Critiquing Criticism in a Full House

30 Mar

I’m at the Humana Festival this weekend, and was invited to be on the industry panel that ran this morning. We were impaneled on the subject of the future of theatre criticism, led by the dynamic Polly Carl of  It was a fun event, though I’m not sure we made much progress on criticism’s future. It’s all a blur, but I seem to recall that I went on at length about how the best criticism seems to be on the interwebs and the tweetyspaces. I think I may have admitted that a recent good review made me cry with relief.

At some point, the video will be available on the NewPlayTV web channel, but until then, I’ll go ahead and share the conversation prompts that Polly asked us to think about in advance….


1.     Before diving right into the future, let’s spend a brief amount of time talking about the current state of theater criticism.

Chloe Veltman on HowlRound: “The thing is that criticism, when practiced diligently, is a much higher calling than commentary. Anyone can comment on something. But to construct an engaging, deeply felt, educational and entertaining response to a work of art is an art form in itself. And unless I spend the necessary time digesting the work, reading around it and thinking about it before putting my thoughts into the public domain, then it’s not criticism. It’s merely commentary.”

Why does theater criticism still matter? And in this new world order where commentary is everywhere do we still need criticism?

2.     In that terrific conversation a few years back between Eric Bently, Stanley Kauffman, and Robert Brustein–Bently suggests Broadway needs a consumer guide and the Broadway critic’s job is to let audiences know if it’s worth their $100 or $200 or $300 to see that show. He saw this as a very specific need in New York. Is it the job of all critics now– to create a consumer guide for audiences? Is this how criticism makes a case for itself?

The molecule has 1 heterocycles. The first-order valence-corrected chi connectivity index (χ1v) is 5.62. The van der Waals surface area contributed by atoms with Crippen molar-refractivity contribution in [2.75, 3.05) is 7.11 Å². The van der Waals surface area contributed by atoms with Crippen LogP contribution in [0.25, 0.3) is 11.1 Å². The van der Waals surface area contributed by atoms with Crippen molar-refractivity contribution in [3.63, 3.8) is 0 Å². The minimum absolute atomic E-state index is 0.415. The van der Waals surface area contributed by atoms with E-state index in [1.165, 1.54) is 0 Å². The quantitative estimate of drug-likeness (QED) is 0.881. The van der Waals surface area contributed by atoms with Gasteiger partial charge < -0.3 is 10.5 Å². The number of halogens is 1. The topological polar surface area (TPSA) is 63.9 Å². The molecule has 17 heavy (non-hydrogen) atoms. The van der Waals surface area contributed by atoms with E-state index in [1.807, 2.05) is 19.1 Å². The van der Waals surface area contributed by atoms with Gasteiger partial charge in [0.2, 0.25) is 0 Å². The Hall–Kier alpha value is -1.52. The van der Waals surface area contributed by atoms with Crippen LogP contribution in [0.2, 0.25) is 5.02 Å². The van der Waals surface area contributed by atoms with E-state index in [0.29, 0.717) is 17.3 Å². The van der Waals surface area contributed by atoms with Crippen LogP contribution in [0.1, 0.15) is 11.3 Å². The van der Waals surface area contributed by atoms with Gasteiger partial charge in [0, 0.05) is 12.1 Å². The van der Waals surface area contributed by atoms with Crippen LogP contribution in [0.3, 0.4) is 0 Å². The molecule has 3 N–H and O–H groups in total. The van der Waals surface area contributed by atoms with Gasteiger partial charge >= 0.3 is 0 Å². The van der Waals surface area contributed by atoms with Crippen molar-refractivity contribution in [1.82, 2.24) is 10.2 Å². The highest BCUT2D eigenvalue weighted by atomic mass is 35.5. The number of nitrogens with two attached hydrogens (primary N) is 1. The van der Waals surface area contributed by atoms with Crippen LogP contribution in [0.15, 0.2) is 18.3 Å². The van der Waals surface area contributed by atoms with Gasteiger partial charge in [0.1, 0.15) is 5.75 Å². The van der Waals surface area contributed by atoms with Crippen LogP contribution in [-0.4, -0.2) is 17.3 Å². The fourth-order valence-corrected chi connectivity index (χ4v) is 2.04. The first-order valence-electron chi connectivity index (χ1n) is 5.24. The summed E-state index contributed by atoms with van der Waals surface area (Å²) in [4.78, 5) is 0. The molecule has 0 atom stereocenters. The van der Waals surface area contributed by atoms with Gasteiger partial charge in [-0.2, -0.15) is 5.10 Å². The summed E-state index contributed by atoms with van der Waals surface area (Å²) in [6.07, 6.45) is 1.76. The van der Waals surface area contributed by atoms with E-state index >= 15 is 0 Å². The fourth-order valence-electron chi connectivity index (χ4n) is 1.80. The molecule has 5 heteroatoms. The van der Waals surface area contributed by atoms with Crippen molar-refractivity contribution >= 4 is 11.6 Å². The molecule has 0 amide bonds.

Part II

3.     Recently at Woolly Mammoth theater they tried a Twitter experiment:

The plan: a call for applicants to join a “Tweet Up,” out of which we would pick three participants. The experimental nature of this undertaking led us to limit the number of participants. Our three participants were invited to attend our first rehearsal of Civilization (all you can eat), a technical rehearsal, and then the final dress rehearsal. Participants were invited to tweet their thoughts and reactions to these events using the show’s hashtag #WoollyCIV.

If social networking is replacing professional criticism and audience commentary/blogging is replacing the review AND in this Woolly situation artists and institutions are able to create their own buzz about the work– Is there still space for the professional critic?

4.     How are artists creating the buzz about their own work? The line between the critic and the maker of the art used to be sacred, is the artists take on what they do as legitimate as that of the professional critic?

Part III

5.     What is the future of criticism? What might a new forum for criticism look like and what is the role of the professional critic in this future? Should artists and theaters takes more responsibility for this future given that printing presses are no longer necessary for creating and disseminating criticism?

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